Dr. Alex Wainer, professor of communication and media studies
Popular culture has long had a mocking attitude towards fathers—for every 80s-era Cliff Huxtable, as wise paterfamilias, on the now ironic Cosby Show, there’s the bumbling Dagwood Bumstead of classic Blondie comic strips, Hal, the man-child dad played by Bryan Cranston on Malcolm in the Middle, and most of all, lovable but stupid Homer Simpson. But two recent father figures model the more positive fathers we used to see in ages past.
At the movies, A Quiet Place (rated PG-13), a scary dystopian thriller, is burning up the box office. The simple scenario, established in the opening few minutes, shows us a family moving through the aisles of an abandoned pharmacy. Everyone is barefoot, and making every effort to make no sounds. A toddler attempts to grab a toy space shuttle and make it light up and emit sounds, but his bearded, beleaguered-looking father, played by John Krasinski (The Office, who also directed) prevents him, using the universal symbol of silence, a finger to his lips. This is a sign we will see throughout the film. Apparently, the world has experienced a catastrophe with the arrival of incredibly fast creatures, blind, but with super hearing that allows them to pick up the faintest noise and move swiftly to attack with fatal accuracy. The family has taken refuge in the country, with the father resourcefully establishing a high-tech compound to monitor for the creatures’ activities to protect his family. His young son, having seen what the creatures can do, lives in barely contained terror. And to make matters worse, his pre-teen-age daughter is deaf and can’t even tell when she’s made a loud noise. The story pulls the audience through one agonizing situation after another and by the middle of the film I couldn’t wait for it to end, so strained were my nerves over the family’s desperate plight. Yet, the father’s determination to stand between the creatures and his family offers us one of the best images of the father as protector ever put in a feature film. If you can stand the strain, you’ll be rewarded.
Netflix has given us all sorts of different dramas, offering original content not found on broadcast or cable channels, such as Stranger Things and Marvel Studio’s violent superhero series. It has also followed the trend of reviving older television series with Fuller House, and now that hoary old science fiction campfest, Lost in Space. I grew up in the 1960s and was fascinated by the idea of Swiss Family Robinson in space, “shipwrecked” on a distant planet. Made by TV sci-fi schlockmeister, Irwin Allen (Voyage to the Bottom of the Sea, The Time Tunnel, Land of the Giants) and working with modest television budgets of the day, the original Lost in Space became increasingly centered not around the Robinson family’s adventures, but the trio of young Will Robinson, the family’s watchful, rotund, rolling robot, and the scheming and flamboyantly-mannered Dr. Smith. As I recall, as a kid, even I gave up on the ever-sillier series after a couple of seasons.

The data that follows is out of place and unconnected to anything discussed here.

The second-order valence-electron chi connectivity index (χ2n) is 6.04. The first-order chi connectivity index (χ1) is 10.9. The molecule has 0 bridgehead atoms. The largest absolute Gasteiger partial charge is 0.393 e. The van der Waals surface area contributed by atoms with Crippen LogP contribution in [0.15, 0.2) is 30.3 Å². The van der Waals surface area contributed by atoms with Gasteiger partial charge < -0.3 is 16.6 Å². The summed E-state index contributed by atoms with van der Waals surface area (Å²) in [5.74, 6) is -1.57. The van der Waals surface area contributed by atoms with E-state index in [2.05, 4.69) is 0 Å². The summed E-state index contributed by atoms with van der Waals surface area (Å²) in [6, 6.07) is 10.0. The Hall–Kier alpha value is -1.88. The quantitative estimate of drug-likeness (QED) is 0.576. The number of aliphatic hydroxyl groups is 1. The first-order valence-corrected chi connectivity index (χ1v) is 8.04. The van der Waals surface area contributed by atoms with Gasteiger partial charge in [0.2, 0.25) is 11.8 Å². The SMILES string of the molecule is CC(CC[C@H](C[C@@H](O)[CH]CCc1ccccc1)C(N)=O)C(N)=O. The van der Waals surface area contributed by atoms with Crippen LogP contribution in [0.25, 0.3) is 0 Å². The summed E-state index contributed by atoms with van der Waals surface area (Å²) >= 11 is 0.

But the new Netflix reboot demonstrates there was a good foundation underneath all those papier-mâché boulders and lumbering rubber monsters. The production values are as good as anything in the Star Wars universe, immersing the audience in an imaginatively depicted world. Having learned the lessons of our current golden age of television drama, the Robinson’s family dynamic is more complex and fraught. Having launched into space with a host of other ships seeking to find a new home away from an increasingly unlivable Earth, the family’s ship crashes onto an icy planet and is soon in deep over their space helmets with a series of cliffhangers enough to fill an Indiana Jones movie—and that’s the first episode! Mom Maureen’s leg in injured in the crash, daughter Judy is frozen in ice inches from her family, a super-cold storm is approaching, and father John and son Will, in seeking a way to rescue Judy, get separated from each other on a frigid mountain. It’s just what audiences don’t have anywhere else, a family adventure series that tests the resourcefulness and limits of a family’s resilience with challenges without and, new for this iteration of the concept, within each family member. John, a Marine combat officer, in the past drawn by his strong sense of duty to distant Earth battlefields, has missed much of his children’s growing up and is seeking to re-integrate into the nuclear family, with wife Maureen doubtful of his commitment.
To complicate matters more, eleven-year old Will has found a large and imposing robot of apparently alien origin with whom he bonds, filling the role of only friend, family dog, and yes, a sort of surrogate dad to the fearful boy.
But it’s here we see John take on the role of fierce protector with the skills and experience no one else has. And he must find a way to prove to Will that he’s here to stay. All this provides a depth of characterization that enriches the adventure as we see the castaways struggle to manage being a family under the most stressful physical and emotional demands of a strange and volatile planet. So, yes, great paternal role models are not a lost cause in our unraveling cultural milieu, surprisingly, they can be found in a quiet place and out in space.
Dr. Alex Wainer is Professor of Communication & Media Studies in the School of Communication and Media. He is author of Soul of the Dark Knight: Batman as Mythic Figure in Comics and Film.